Lisa Dobson. These leaders have been live and a dynamic force to make the Global TCN Office successful and effective. Indeed, the
leaders and staff at the Office have been truly outstanding over the past nearly twenty years and have worked closely with the TCN
Society.  Besides the TCN Society, there have been other major factors that have been important to establish and maintain transcultural
nursing. These factors can only be identified briefly. First, the Journal of Transcultural Nursing was launched in 1986. It was extremely
difficult to obtain a publishing company for the Journal. I contacted 20 publishing companies but none were interested because “they
never heard of transcultural nursing and medicine had not approved it.” These incredible statements led me to contact Dr. Michael
Carter, Dean of the University of Tennessee School of Nursing. Dr. Carter was of tremendous help to get the Journal published and I
served as the first editor. Later Marty Douglas was appointed official editor and Sage Publishing Company became the publishers of
the Journal. The Journal was supported by the TCN Society. It has had a tremendous impact locally, regionally, nationally and
internationally to disseminate transcultural nursing research, theory, activities and practices worldwide. In addition, John Vanderlaan,
a computer/internet expert, played a major role to make transcultural nursing known worldwide with frequent information about the
TCN Society, members, research and news items of members. John was of great assistance to spread transcultural nursing  worldwide.
He supported feedback communication from nurses in transcultural nursing worldwide. Research and the work of many nurses in the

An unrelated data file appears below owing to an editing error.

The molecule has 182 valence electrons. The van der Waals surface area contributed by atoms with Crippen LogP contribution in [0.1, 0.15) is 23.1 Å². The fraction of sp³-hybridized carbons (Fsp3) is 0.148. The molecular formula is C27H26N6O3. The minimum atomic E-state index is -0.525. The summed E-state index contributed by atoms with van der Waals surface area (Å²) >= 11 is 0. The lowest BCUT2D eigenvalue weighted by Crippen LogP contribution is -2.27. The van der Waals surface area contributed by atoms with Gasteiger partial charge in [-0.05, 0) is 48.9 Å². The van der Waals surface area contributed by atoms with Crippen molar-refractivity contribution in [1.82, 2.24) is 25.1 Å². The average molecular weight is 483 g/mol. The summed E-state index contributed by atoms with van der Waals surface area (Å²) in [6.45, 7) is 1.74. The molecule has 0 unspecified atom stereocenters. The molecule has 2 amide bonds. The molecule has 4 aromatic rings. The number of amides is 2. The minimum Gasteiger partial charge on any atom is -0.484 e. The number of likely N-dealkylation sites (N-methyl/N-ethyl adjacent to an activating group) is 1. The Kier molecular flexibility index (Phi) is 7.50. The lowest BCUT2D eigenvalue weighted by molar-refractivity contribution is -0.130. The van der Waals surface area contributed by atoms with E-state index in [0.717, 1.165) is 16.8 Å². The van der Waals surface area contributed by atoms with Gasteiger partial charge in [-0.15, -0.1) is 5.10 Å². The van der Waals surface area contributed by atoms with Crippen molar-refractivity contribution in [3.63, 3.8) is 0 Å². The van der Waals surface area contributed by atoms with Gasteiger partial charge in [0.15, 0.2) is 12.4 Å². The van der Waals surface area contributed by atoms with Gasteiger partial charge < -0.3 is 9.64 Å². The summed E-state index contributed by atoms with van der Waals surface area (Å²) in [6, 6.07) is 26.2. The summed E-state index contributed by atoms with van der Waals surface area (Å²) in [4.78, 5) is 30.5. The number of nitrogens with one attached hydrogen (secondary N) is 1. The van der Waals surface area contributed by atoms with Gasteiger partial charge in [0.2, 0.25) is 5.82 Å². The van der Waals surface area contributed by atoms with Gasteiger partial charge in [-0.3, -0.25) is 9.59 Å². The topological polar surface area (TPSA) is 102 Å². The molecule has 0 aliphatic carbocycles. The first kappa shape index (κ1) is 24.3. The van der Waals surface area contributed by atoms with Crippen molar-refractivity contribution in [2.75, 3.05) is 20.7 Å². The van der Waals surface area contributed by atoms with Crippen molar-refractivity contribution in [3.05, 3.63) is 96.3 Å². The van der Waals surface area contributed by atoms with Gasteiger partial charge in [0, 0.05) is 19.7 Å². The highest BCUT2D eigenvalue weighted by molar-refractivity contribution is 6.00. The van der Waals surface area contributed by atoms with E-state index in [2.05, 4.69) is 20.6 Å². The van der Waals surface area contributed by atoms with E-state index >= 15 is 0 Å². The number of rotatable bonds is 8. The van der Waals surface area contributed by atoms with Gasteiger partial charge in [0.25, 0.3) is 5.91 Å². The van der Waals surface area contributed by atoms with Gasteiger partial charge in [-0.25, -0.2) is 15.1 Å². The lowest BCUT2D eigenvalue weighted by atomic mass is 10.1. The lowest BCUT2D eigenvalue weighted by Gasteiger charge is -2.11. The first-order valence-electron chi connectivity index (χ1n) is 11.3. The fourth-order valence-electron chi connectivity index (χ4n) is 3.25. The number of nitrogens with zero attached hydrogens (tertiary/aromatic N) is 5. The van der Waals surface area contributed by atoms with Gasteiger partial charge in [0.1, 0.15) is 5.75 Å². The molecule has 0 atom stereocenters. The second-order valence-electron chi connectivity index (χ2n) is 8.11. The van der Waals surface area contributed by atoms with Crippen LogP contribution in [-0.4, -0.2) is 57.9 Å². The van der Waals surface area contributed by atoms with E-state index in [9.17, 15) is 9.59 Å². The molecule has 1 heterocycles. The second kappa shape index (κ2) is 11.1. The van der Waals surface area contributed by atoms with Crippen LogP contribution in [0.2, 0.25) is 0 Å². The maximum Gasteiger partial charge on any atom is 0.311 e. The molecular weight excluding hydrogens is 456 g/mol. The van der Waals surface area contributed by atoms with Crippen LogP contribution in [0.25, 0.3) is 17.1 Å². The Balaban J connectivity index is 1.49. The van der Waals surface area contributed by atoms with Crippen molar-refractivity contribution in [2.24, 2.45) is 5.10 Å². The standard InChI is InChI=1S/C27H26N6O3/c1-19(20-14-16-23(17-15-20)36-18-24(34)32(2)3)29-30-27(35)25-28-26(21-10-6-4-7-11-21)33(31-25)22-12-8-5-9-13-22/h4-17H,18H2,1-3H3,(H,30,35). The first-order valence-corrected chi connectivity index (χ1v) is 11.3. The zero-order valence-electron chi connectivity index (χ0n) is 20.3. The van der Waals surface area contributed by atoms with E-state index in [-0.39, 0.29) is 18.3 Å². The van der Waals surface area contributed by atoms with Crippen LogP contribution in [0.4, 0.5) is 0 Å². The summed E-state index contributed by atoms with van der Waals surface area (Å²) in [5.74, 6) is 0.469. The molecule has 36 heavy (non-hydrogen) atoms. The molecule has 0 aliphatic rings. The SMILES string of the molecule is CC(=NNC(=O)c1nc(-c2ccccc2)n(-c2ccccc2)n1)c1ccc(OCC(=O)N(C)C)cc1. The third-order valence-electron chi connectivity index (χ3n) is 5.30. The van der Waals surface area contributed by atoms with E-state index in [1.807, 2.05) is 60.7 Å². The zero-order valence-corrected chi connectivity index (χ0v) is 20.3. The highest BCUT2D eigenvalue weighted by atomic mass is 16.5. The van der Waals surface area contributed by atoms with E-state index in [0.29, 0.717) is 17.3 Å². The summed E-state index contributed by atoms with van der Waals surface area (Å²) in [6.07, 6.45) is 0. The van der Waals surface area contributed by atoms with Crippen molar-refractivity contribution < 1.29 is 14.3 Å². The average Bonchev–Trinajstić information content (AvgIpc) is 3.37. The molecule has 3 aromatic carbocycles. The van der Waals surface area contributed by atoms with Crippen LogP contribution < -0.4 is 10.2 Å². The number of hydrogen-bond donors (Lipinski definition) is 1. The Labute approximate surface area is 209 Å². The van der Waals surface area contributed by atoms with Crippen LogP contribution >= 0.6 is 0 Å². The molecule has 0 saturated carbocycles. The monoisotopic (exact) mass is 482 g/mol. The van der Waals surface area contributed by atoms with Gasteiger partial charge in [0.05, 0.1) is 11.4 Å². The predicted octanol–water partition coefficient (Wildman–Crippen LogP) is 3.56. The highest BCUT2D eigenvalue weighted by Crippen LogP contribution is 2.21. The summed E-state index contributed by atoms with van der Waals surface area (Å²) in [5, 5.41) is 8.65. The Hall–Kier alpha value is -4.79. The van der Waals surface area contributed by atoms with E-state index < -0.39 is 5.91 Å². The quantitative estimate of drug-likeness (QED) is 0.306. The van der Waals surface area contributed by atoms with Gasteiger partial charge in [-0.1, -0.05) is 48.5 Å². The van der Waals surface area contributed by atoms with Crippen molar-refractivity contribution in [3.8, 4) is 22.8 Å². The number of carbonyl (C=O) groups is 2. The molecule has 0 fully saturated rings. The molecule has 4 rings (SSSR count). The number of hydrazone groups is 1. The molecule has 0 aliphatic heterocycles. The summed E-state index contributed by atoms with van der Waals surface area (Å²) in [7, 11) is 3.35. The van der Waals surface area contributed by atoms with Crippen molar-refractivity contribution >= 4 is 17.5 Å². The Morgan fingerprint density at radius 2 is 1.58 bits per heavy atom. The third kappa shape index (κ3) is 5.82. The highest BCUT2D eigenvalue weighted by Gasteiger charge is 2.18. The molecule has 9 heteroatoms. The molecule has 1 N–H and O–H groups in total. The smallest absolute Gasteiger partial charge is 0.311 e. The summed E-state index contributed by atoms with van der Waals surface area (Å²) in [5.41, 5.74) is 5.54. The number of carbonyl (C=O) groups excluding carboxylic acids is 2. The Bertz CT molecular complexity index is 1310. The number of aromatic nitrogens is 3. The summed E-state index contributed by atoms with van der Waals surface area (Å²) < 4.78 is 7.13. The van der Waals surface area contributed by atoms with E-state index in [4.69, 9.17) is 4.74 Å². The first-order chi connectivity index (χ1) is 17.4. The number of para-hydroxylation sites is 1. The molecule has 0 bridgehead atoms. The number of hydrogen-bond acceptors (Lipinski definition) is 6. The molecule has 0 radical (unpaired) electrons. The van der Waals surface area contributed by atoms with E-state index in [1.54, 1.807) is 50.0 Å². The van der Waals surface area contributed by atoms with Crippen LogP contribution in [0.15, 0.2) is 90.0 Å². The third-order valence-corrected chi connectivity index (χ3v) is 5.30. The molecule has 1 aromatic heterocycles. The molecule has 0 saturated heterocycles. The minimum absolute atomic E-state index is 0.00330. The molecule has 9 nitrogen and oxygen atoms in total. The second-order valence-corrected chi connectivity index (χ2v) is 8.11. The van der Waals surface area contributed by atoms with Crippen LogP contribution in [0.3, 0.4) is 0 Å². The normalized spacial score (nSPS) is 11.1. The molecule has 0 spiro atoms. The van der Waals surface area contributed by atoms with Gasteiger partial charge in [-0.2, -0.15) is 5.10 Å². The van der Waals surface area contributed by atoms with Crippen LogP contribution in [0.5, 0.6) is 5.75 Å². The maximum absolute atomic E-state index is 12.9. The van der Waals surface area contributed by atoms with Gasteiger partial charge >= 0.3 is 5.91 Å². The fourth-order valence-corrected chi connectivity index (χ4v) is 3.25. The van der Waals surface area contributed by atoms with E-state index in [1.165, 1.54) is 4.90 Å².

Society were shared by John’s creative internet services. In 2007, John Vanderlaan received the Leininger Breakthrough Award for
creating and disseminating transcultural nursing knowledge worldwide. Another major achievement of the Society was to establish
certification of transcultural nurses. This was important to assure the public, nurses, and citizens that nurses were knowledgeable and
skilled to provide culturally congruent care. Most recently, certification examination and policies have been updated and refined by the
TCN Society under the chairmanship of Dr. Marilyn McFarland. This work was done to make certification available worldwide and to
revise the criteria for applicants. Dr. Marilyn McFarland, our first prepared and certified transcultural nurse gerontologist, has served as
Chairperson of the Committee. She has worked closely with a core of with competent TCN committee and Societal members.  Currently,
the new certification process is now available to nurses worldwide with electronic and reliable methods to evaluate the candidates.  
The TCN Society, through support and contributions of its members, has offered several awards to help nurses pursue graduate
preparation, research and theoretical preparation in transcultural nursing. These awards have markedly helped increase the number of
nurses prepared in transcultural nursing and for certification and leadership roles. These awards have been of great help to nurses
within the United States and from other countries to become prepared, knowledgeable and competent in transcultural nursing, and
ready for certification.  The Transcultural Nursing Conferences sponsored yearly by the TCN Society the past 35 years have been a
tremendous means for transcultural nurses to come together and share their research, theory and practices with each other and to
often have several papers published in the Journal of Transcultural Nursing. Each year as the members come to these conferences
saying how they are stimulated and refreshed by these conferences. The presenters are major leaders and all papers are generally
grounded in theory, research and practices. Nurses often state that these conferences are “most uplifting and renew their interest to
gain new knowledge in transcultural nursing.” Learning from other transcultural nurses is encouraged and especially
from nurses caring for diverse cultures. The conference proceedings and research papers are an inspiration to the attendees. Moreover,
many of the conferences are held in different countries to accommodate travelers and to stimulate global thinking and practices and